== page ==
The Alabama Court of Civil Appeals reversed a Houston County Circuit judge's ruling to uphold the firing of Stephanie Wingfield by the City of Dothan on Friday over her alleged role in a scheme to falsify paperwork in a federal meals program administered by the City of Dothan during the pandemic.

Houston County Circuit Judge Henry "Butch" Binford upheld the termination of Wingfield in April. According to an order filed by Binford, the City of Dothan Personnel Board's termination of Wingfield, a recreation program coordinator, was "supported by substantial evidence" and that Wingfield "was properly afforded due process throughout the termination proceedings."

However, the Court of Civil Appeals reversed that decision after Wingfield appealed it on Friday and sent the case back to Houston County Circuit Court.

"Because the board's order is founded only on hearsay evidence, there is insufficient legal evidence to support the board's decision, and it cannot be sustained," members of the Alabama Court of Civil Appeals wrote in their ruling. "It appears from the record that the testimony that supported the city's termination of Wingfield's employment -- that she had knowingly used incorrect information in the completion of forms required for the city to be reimbursed for meals and snacks purchased through the program, that she had provided the employees under her supervision with incorrect information, and that she had failed to provide them with the information and documents they needed to do their jobs properly -- was based solely on information that Marcus and Hall had learned from others."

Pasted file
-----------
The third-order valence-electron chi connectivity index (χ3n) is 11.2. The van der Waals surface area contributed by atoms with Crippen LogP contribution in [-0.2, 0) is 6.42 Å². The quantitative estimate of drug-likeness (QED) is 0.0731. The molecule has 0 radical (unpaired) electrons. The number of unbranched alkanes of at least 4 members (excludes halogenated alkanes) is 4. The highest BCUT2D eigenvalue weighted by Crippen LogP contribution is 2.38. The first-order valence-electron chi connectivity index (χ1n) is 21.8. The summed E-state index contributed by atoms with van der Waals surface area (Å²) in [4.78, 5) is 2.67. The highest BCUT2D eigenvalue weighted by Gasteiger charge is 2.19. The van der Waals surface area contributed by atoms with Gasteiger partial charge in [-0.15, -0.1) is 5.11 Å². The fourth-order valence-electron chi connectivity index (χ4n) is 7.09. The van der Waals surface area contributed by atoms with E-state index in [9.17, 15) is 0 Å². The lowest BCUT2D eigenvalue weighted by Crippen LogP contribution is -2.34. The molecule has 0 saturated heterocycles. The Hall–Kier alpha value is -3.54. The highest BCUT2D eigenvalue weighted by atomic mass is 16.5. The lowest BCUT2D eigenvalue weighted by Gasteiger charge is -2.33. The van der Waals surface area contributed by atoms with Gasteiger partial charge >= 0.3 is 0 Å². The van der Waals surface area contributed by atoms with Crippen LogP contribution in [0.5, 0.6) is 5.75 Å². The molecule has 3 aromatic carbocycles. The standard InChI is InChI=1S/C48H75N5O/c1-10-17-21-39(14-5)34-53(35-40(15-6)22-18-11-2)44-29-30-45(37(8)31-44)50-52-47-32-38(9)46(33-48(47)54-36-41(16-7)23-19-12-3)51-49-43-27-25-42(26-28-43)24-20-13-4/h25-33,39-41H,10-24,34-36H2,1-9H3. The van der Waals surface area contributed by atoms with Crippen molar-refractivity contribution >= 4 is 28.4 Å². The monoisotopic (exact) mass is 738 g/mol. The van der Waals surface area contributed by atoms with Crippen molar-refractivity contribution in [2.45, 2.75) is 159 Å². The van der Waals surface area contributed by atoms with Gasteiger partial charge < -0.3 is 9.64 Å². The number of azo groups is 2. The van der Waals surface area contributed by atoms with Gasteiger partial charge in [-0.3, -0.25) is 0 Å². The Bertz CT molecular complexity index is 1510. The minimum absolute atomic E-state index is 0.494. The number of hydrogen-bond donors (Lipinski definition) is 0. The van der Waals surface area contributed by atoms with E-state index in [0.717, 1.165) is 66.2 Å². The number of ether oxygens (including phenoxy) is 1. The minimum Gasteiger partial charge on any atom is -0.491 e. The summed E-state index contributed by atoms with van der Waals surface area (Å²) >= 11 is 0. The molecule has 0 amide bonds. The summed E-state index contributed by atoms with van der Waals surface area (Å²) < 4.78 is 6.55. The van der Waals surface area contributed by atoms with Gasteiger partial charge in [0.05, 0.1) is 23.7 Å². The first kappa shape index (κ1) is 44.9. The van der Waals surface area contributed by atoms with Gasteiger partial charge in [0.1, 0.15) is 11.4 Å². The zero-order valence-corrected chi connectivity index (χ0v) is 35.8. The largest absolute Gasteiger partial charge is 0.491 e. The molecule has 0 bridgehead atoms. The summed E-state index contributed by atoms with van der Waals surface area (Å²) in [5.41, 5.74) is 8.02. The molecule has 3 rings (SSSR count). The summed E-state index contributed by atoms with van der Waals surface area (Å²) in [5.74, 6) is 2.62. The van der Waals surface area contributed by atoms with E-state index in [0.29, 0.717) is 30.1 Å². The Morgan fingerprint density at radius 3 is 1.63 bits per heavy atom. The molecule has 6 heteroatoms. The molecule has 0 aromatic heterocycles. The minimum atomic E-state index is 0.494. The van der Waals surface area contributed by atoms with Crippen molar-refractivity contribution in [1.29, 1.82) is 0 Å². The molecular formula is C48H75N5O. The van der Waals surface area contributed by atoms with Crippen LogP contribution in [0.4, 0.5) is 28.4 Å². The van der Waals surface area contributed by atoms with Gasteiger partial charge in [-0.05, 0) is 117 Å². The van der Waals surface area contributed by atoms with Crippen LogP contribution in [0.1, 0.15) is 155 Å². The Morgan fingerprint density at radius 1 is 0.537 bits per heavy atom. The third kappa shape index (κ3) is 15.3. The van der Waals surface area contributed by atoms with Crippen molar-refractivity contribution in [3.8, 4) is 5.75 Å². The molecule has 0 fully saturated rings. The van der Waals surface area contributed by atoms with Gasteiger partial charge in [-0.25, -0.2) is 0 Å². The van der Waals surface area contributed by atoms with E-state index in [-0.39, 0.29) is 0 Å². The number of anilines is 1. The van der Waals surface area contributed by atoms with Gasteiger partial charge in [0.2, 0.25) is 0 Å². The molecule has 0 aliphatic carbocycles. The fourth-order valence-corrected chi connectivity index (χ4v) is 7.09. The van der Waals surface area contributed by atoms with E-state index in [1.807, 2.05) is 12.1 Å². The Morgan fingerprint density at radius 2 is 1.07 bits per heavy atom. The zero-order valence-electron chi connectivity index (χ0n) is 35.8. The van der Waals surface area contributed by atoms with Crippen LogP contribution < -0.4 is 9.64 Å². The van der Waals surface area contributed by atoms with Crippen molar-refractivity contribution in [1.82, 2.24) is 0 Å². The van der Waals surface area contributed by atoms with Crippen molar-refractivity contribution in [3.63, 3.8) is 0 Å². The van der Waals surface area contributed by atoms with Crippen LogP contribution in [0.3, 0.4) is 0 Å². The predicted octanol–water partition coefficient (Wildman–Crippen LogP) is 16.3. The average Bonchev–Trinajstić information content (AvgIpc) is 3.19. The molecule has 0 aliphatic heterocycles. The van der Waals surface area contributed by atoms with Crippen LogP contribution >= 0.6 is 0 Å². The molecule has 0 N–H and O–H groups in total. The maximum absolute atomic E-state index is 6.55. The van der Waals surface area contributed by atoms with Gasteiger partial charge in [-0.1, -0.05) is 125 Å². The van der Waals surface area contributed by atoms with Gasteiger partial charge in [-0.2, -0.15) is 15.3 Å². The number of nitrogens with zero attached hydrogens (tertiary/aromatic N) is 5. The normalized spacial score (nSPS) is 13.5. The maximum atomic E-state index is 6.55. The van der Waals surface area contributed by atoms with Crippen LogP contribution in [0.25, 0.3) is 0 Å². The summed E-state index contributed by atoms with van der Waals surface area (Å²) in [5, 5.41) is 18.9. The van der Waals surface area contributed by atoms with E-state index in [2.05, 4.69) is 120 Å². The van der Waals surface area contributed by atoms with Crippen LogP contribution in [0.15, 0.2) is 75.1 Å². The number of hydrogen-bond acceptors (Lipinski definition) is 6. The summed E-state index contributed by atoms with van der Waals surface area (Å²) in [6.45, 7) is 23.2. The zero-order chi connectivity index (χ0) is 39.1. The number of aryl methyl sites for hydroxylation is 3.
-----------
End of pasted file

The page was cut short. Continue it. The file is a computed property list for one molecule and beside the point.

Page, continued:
Ramona Marcus is Dothan's finance director. Alison Hall is Dothan's director of leisure services.

Attorneys for the City of Dothan and Wingfield didn't return requests for comment on Friday.

Wingfield filed an appeal of her termination in Houston County Circuit Court in September 2022 against both the City of Dothan and the Dothan Personnel Board. Members of the Dothan Personnel Board upheld the City's termination of Wingfield in August. 

The City alleged Wingfield "ordered subordinates to falsify paperwork" so Dothan could receive federal funding for the program during the COVID pandemic.

The Dothan feeding program contract eventually went to a restaurant called Breakfast at Tammie's.

Over two years, the City of Dothan paid Breakfast at Tammie's $2.7 million for meals and snacks, according to documents obtained by WTVY

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